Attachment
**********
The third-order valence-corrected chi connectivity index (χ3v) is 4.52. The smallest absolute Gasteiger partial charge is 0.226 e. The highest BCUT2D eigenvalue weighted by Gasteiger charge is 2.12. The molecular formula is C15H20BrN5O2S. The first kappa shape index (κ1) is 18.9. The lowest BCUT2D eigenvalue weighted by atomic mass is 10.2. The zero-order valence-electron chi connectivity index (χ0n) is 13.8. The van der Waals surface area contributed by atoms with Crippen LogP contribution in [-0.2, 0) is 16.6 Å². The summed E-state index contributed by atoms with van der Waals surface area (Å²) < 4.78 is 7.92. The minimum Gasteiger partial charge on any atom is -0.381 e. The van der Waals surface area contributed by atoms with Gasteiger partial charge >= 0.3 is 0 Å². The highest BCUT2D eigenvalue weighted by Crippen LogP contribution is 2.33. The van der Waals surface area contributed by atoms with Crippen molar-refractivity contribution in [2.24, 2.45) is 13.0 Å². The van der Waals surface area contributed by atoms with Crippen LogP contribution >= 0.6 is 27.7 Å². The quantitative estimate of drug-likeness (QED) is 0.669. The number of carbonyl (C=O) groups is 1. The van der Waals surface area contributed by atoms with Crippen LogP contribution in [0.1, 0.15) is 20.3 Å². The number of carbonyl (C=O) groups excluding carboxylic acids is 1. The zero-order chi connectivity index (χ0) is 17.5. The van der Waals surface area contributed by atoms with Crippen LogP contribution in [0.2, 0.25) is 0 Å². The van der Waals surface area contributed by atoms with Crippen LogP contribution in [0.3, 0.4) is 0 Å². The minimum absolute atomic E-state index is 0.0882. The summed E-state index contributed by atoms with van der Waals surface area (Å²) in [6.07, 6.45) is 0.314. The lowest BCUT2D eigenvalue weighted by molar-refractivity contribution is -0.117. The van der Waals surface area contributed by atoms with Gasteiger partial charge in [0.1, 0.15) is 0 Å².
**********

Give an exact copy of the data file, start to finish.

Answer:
The third-order valence-corrected chi connectivity index (χ3v) is 4.52. The smallest absolute Gasteiger partial charge is 0.226 e. The highest BCUT2D eigenvalue weighted by Gasteiger charge is 2.12. The molecular formula is C15H20BrN5O2S. The first kappa shape index (κ1) is 18.9. The lowest BCUT2D eigenvalue weighted by atomic mass is 10.2. The zero-order valence-electron chi connectivity index (χ0n) is 13.8. The van der Waals surface area contributed by atoms with Crippen LogP contribution in [-0.2, 0) is 16.6 Å². The summed E-state index contributed by atoms with van der Waals surface area (Å²) < 4.78 is 7.92. The minimum Gasteiger partial charge on any atom is -0.381 e. The van der Waals surface area contributed by atoms with Gasteiger partial charge >= 0.3 is 0 Å². The highest BCUT2D eigenvalue weighted by Crippen LogP contribution is 2.33. The van der Waals surface area contributed by atoms with Crippen molar-refractivity contribution in [2.24, 2.45) is 13.0 Å². The van der Waals surface area contributed by atoms with Crippen LogP contribution >= 0.6 is 27.7 Å². The quantitative estimate of drug-likeness (QED) is 0.669. The number of carbonyl (C=O) groups is 1. The van der Waals surface area contributed by atoms with Crippen LogP contribution in [0.1, 0.15) is 20.3 Å². The number of carbonyl (C=O) groups excluding carboxylic acids is 1. The zero-order chi connectivity index (χ0) is 17.5. The van der Waals surface area contributed by atoms with Crippen LogP contribution in [0.2, 0.25) is 0 Å². The van der Waals surface area contributed by atoms with Crippen LogP contribution in [0.3, 0.4) is 0 Å². The minimum absolute atomic E-state index is 0.0882. The summed E-state index contributed by atoms with van der Waals surface area (Å²) in [6.07, 6.45) is 0.314. The lowest BCUT2D eigenvalue weighted by molar-refractivity contribution is -0.117. The van der Waals surface area contributed by atoms with Gasteiger partial charge in [0.1, 0.15) is 0 Å².